Finding All the Keys

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# Finding All the Keys - PowerPoint PPT Presentation

Finding All the Keys. Computationally, finding all the keys can be done by exhaustive search: Given a table with 6 attributes, the number of all possible combinations of attributes is:.

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Presentation Transcript
Finding All the Keys
• Computationally, finding all the keys can be done by exhaustive search:
• Given a table with 6 attributes, the number of all possible combinations of attributes is:
• Since testing if a set of attributes is a candidate key or not is not difficult, trying out all 63 possibilities is a breeze for a computer

Department of Computer Science and Engineering, HKUST

Slide 1

Heuristics to Reduce the Possibilities
• Of course, students have to do it by hand (in exams)!
• Go back to the example in chap6.ppt: R = (A, B, C, G, H, I)F = A  B A  C CG  H CG  I B  H
• Heuristics can cut down the total combinations from 63 to a few:
• Attributes that no other attributes determine must be part of ANY candidate key (i.e., A and G)
• Attributes that don’t determine any other attributes but are determined by other attributes should not belong to ANY candidate key (i.e., H and I, which does not conflict with our previous conclusion)
• Only 4 possibilities remain: AG, AGB, AGC, AGBC
• Since A->B and A-> C, so AG is the only key for R

Department of Computer Science and Engineering, HKUST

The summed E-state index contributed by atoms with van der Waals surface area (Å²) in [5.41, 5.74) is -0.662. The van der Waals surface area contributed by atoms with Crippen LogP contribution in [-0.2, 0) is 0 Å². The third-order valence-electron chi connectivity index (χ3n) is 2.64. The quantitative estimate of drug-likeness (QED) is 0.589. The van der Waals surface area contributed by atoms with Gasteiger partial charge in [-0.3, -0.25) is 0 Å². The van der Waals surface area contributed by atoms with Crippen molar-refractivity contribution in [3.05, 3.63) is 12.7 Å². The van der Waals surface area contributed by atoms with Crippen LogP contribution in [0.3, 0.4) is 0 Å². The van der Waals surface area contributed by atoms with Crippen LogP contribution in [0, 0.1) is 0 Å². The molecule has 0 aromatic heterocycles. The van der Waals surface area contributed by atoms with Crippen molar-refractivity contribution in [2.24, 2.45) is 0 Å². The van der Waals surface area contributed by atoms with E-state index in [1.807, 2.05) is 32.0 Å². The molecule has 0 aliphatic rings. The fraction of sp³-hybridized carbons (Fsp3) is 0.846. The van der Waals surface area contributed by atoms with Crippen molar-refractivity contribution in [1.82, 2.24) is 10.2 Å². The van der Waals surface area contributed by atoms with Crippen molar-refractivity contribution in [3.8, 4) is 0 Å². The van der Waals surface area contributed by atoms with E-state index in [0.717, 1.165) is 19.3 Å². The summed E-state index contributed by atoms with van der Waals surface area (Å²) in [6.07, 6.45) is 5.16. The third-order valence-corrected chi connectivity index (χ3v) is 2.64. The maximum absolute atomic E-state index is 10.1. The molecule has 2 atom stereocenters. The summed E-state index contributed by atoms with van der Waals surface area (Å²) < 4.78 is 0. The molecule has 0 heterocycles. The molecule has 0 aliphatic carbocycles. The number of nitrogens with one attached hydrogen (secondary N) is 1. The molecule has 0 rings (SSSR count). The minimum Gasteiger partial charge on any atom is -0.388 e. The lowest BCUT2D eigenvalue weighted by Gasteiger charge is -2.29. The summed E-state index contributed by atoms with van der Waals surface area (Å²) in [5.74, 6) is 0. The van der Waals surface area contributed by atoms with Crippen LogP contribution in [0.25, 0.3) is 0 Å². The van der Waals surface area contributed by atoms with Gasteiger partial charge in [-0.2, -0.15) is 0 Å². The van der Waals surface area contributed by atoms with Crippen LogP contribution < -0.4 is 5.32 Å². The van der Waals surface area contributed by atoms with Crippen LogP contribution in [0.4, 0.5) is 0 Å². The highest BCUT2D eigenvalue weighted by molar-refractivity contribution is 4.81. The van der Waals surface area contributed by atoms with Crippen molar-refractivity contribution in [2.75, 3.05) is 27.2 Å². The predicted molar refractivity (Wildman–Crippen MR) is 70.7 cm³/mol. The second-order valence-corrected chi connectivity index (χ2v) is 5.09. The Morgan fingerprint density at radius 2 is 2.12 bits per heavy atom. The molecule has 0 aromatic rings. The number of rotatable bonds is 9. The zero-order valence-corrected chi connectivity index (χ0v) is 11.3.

Slide 2

FDs require just Logical Reasoning
• The above deductions are just logical reasoning, which are not unique to database design
• Other “obvious” results can be deduced by reasoning:
• R(A,B) is always in BCNF, regardless of what FDs are given
• Consider all 4 possibilities:
• Case 1: no FDs, R must be in BCNF (since no FD can violate BCNF definition!)
• Case 2: Only A->B, then A is a candidate key, FD does not violate BCNF
• Case 3: Only B->A, then B is a candidate key, FD does not violate BCNF
• Case 4: Both A->B and B->A, both A and B are candidate keys; neither FD violates BCNF
• There are other “interesting” properties that can be proven by reasoning
• In real life, FDs may not be very complicated but knowing why FDs affects data redundancy and updates, how to reason on FDs and how to decompose a table help to get a better database design

Department of Computer Science and Engineering, HKUST

Slide 3

To Normalize or Not to Normalize, That is the Question
• Good practice: All tables must be in 3NF, in BNCF if possible
• Problems with having a lot of tables:
• Computational cost is high (a lot of joins, but can create a physical view)
• Insertion cost COULD BE high, inserting a set of values into the database may cause several tables to be updated (likewise for deletion)
• When NOT to normalize (i.e., use a big table)?
• High retrieval speed is required
• When a table is never updated (e.g., access log for a website), inconsistency and update anomaly due to data redundancy are not concerns
• Each transaction generates a large group of data (e.g., IP address, cookies, time, date, URL, etc., in an access log table), appending all the data into a table is more efficient than updating several tables
• Although a non-normalized table is much bigger than the normalized tables, searching a large table is still much faster than doing joins

Department of Computer Science and Engineering, HKUST

Slide 4